Announcing Fulcrum Integration Plans – Editoria

“The Editoria Community is very pleased to welcome Michigan Publishing into our circle of forward-thinking publishers architecting the future of books production workflow together.

Michigan Publishing, a division of the University of Michigan Library, is the hub of scholarly publishing for the University of Michigan Press and Maize imprints. Michigan Publishing also develops Fulcrum, the community-based, open source platform which supports publishers like Lever Press and aggregations such as the ACLS Humanities Ebook Collection.

“Together, Editoria and Fulcrum provide an open source, end-to-end solution for digital first monograph publishing,” says Charles Watkinson, Associate University Librarian for Michigan Publishing. “This is a revolutionary offering for library-based publishers committed to implementing an academy-owned tool chain.”…”

UBORA: an EU-African e-Infrastructure to develop innovative and collaborative health solutions | Digital Single Market

“UBORA aims at creating an EU-Africa e-Infrastructure enabling open source co-design of new solutions to face the current and future healthcare challenges of both continents. To do so the project brings together European and African universities and their associated technological hubs, biomedical prototyping laboratories and incubators, national and international policymakers, and committed stakeholders….”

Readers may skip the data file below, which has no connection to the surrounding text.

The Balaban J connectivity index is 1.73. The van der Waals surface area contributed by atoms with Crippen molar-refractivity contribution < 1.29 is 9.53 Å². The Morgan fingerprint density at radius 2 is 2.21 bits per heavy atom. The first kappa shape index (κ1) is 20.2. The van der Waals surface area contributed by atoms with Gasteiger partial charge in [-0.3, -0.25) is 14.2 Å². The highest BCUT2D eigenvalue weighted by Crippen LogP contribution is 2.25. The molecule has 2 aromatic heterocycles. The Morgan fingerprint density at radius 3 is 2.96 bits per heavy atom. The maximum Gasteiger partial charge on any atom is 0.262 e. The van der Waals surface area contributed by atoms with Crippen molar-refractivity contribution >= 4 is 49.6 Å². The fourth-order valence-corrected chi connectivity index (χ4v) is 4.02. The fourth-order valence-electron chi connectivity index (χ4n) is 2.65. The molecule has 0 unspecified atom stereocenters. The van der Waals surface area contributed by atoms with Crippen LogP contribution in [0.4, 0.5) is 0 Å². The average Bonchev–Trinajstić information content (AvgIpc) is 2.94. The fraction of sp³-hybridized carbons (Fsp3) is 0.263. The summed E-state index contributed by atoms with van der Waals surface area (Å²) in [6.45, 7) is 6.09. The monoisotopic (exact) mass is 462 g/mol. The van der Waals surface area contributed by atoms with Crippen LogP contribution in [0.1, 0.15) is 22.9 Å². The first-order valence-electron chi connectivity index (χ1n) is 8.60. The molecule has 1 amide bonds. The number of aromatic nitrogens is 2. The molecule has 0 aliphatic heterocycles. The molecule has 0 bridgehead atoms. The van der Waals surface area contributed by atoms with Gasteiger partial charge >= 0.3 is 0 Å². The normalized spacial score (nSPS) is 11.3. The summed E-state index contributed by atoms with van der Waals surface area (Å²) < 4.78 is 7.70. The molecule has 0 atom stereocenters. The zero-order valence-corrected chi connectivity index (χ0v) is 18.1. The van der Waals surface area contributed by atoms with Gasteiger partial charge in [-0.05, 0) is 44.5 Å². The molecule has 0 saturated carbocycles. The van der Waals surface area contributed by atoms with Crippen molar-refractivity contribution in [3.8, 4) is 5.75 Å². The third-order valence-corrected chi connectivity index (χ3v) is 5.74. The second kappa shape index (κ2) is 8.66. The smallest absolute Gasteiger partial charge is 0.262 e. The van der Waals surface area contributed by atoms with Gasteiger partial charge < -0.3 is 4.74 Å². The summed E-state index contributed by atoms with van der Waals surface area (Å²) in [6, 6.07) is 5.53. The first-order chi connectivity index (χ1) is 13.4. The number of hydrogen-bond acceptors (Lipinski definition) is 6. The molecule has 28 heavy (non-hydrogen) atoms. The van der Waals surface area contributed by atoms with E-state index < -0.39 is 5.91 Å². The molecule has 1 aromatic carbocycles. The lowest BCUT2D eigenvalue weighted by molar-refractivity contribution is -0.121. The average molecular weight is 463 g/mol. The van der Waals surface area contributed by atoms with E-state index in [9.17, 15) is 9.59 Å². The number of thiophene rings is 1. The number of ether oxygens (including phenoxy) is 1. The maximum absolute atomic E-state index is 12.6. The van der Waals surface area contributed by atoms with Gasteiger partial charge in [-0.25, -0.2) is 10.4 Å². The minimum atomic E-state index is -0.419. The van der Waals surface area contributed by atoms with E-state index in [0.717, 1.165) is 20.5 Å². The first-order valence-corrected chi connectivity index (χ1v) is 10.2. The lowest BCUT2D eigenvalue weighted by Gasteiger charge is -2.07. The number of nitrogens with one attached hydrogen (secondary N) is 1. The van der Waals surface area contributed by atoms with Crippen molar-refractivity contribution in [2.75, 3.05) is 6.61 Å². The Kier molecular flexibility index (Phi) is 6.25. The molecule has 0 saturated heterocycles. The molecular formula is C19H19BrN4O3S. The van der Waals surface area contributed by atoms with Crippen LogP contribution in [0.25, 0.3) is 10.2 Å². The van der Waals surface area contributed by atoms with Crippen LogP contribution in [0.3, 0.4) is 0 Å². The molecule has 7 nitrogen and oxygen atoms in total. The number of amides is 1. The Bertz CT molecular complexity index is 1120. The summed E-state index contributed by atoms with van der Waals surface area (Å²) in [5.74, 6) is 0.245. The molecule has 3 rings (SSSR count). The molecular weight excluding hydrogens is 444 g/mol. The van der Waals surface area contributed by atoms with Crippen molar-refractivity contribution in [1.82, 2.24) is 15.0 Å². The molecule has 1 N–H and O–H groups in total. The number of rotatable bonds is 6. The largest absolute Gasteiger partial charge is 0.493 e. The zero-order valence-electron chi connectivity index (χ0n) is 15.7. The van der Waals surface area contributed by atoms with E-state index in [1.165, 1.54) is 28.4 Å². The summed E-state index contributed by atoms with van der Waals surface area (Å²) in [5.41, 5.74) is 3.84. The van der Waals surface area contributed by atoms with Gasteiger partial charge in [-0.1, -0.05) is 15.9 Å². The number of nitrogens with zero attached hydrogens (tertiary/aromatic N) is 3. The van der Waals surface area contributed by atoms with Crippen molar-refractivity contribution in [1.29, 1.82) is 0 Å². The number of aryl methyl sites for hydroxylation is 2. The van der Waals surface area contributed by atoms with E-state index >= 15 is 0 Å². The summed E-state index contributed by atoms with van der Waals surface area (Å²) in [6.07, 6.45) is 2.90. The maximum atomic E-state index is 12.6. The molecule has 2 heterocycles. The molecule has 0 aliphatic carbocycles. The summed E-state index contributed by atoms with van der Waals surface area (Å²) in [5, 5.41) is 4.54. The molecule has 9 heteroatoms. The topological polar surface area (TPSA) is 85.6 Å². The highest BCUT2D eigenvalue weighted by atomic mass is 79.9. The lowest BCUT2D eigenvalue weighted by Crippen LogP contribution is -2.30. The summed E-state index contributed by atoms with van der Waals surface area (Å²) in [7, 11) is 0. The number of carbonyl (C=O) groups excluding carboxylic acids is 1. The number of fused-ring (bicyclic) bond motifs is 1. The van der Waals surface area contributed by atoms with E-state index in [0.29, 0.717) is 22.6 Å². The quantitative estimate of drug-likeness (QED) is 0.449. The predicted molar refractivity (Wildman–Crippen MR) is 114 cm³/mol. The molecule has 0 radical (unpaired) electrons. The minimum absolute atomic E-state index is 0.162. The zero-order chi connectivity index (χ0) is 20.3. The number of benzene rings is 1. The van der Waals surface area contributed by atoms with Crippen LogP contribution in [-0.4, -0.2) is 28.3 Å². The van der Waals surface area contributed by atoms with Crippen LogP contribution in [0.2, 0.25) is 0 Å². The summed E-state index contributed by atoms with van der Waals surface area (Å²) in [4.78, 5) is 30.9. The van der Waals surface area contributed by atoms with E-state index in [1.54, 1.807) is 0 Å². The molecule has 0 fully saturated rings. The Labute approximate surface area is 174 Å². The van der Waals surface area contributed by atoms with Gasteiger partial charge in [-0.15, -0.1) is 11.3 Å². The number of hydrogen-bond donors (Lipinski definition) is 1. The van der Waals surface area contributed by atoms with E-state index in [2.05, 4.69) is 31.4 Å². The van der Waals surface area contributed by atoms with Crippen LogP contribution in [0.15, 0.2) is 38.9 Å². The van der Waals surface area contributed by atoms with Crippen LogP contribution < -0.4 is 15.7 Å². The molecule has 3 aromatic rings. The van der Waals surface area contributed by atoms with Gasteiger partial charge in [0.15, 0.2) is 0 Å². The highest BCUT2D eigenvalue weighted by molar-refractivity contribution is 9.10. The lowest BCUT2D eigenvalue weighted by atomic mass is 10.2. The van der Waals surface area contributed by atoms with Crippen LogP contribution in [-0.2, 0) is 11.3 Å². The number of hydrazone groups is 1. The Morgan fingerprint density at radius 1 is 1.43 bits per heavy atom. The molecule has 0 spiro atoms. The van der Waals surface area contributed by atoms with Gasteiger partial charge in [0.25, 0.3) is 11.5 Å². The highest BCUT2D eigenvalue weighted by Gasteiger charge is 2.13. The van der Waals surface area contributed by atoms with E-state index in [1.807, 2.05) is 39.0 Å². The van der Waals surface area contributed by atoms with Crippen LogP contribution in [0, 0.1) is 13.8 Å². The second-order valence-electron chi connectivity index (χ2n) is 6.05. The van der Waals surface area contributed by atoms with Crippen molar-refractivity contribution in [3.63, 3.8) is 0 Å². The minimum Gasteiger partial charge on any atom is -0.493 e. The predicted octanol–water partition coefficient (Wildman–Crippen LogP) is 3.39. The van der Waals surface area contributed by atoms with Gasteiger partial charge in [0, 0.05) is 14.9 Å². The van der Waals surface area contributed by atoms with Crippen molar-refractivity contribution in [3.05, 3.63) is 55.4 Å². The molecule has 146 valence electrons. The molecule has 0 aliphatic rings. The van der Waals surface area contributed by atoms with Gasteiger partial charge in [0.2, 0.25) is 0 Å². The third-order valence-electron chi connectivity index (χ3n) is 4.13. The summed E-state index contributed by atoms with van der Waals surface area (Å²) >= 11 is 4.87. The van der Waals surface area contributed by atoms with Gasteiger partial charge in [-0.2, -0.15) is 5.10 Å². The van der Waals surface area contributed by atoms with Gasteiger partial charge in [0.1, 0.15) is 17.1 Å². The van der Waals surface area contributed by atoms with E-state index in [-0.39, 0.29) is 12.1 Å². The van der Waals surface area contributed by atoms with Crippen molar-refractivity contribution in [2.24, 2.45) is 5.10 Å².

Economics Nobel laureate Paul Romer is a Python programming convert — Quartz

“Romer believes in making research transparent. He argues that openness and clarity about methodology is important for scientific research to gain trust. As Romer explained in an April 2018 blog post, in an effort to make his own work transparent, he tried to use Mathematica to share one of his studies in a way that anyone could explore every detail of his data and methods. It didn’t work. He says that Mathematica’s owner, Wolfram Research, made it too difficult to share his work in a way that didn’t require other people to use the proprietary software, too. Readers also could not see all of the code he used for his equations.

Instead of using Mathematica, Romer discovered that he could use a Jupyter notebook for sharing his research. Jupyter notebooks are web applications that allow programmers and researchers to share documents that include code, charts, equations, and data. Jupyter notebooks allow for code written in dozens of programming languages. For his research, Romer used Python—the most popular language for data science and statistics.

Importantly, unlike notebooks made from Mathematica, Jupyter notebooks are open source, which means that anyone can look at all of the code that created them. …”

Publications | Special Issue : New Frontiers for Openness in Scholarly Publishing

Open Scholarship (also often called Open Science) is reshaping the scope and nature of scholarly publishing in its technological, social, legal, economic, and ethical dimensions. However, while more and more transparency is now often expected of researchers, major elements of scholarly publishing processes and the policies that govern them remain relatively opaque. Peer review and editorial selection remain largely hidden from view, business models and operating costs often lack transparency, proprietary platforms and technologies create walled gardens for research, licensing and metadata restrictions limit re-use, and data about all these processes are usually kept closed. How might the wider scholarly publishing ecosystem benefit from increased interoperability, transparency, and accessibility of processes and data?